Professor John Reynolds

Tom Buell BC Leadership Chair, Simon Fraser University

Google Scholar – here
ResearchGate – here

Previous positions

Professor, University of East Anglia, UK 1993 – 2005
Bellairs Postdoc.  McGill University 1993
NSERC Postdoc. University of Oxford 1990 – 1992


BSc   University of Toronto, 1982
MSc  Queen’s University, 1985
PhD  University of Toronto 1991


2015  Murray Newman Award for Excellence in Research, Vancouver Aquarium
2011   President’s Award for Media Relations – Simon Fraser University
2003   J.C. Stevenson Award & Lecture – Canadian Conf. Fisheries Research
2000   FSBI Medal – Fisheries Society of the British Isles
1989   Ramsay Wright Award. Outstanding graduate. Zoology, Univ. Toronto
1983   Beatty Award, Queen’s University, Canada
1982   W.H. Walker Award. Outstanding undergraduate. Zoology, Univ. Toronto

Public Service

COSEWIC – Co-chair Marine Fishes (2011-2015)
NSERC – Evolution & Ecology Panel, including Co-chair (2011-2015)
Cohen Commission of Inquiry on Fraser Sockeye Salmon – peer review panel and expert witness (2010-2011)
Pacific Wildlife Foundation – Fellow (2010-)

Vancouver Aquarium – Board and Research & Conservation Committee (2007-2011)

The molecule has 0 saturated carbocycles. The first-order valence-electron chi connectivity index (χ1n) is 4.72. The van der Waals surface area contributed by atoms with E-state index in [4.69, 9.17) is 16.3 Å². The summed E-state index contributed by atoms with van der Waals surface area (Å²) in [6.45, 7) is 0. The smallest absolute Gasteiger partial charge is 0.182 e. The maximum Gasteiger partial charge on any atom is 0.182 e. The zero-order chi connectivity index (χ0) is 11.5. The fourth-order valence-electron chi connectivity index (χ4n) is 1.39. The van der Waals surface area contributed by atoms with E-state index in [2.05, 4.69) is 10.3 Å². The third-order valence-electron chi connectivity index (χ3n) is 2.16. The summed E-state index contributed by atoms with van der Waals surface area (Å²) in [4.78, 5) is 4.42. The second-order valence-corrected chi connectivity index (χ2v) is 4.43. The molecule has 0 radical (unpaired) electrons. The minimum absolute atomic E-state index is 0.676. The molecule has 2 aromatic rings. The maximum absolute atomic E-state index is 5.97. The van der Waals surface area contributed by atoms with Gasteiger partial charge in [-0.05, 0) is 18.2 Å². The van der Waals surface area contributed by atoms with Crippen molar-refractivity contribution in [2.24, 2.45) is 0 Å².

Fraser River Sturgeon Conservation Society – Board Member (2007-2011)
Fraser Salmon Think Tank – Co-Chair – Report 2010
BC Pacific Salmon Forum – Science Advisory Committee – Report Feb 2009
Skeena Fisheries Independent Science Review Panel – Report  June 2008

As an undergraduate at the University of Toronto, I was inspired by Jim Rising and Richard Knapton to study evolutionary ecology. This led to an MSc with Fred Cooke at Queen’s University, including three fantastic field seasons studying Red-necked Phalaropes on the coast of Hudson Bay, 40 km east of Churchill, Manitoba. These shorebirds have sex-role reversal, with larger and more brightly coloured females fighting for males, which then perform all brood-rearing on their own. I have been collaborating with Tamas Szekely on comparative analyses of shorebird breeding systems ever since (see Evolution of Life Histories).

For my PhD I switched to fish, with research on sexual selection in Trinidadian guppies, studying with Mart Gross first at Simon Fraser University and later at the University of Toronto. Next came a postdoctoral fellowship at Oxford with Paul Harvey, and then my first faculty position at the University of East Anglia, Norwich in 1993.  In 2005 Simon Fraser University lured me back to Canada to take up my current position.

In alternate years I teach either a fourth-year course in Fisheries Ecology, which uses a textbook that I co-authored with Simon Jennings and Mike Kaiser, or a field course on terrestrial and freshwater conservation at the Bamfield Marine Science Centre on Vancouver Island, or an introductory biology course.  The last time I taught the intro biology course, only 1 of the 290 students recognized David Gilmour, guitarist and lead vocalist for Pink Floyd, in the bonus question on the midterm.  My favourite answers are here.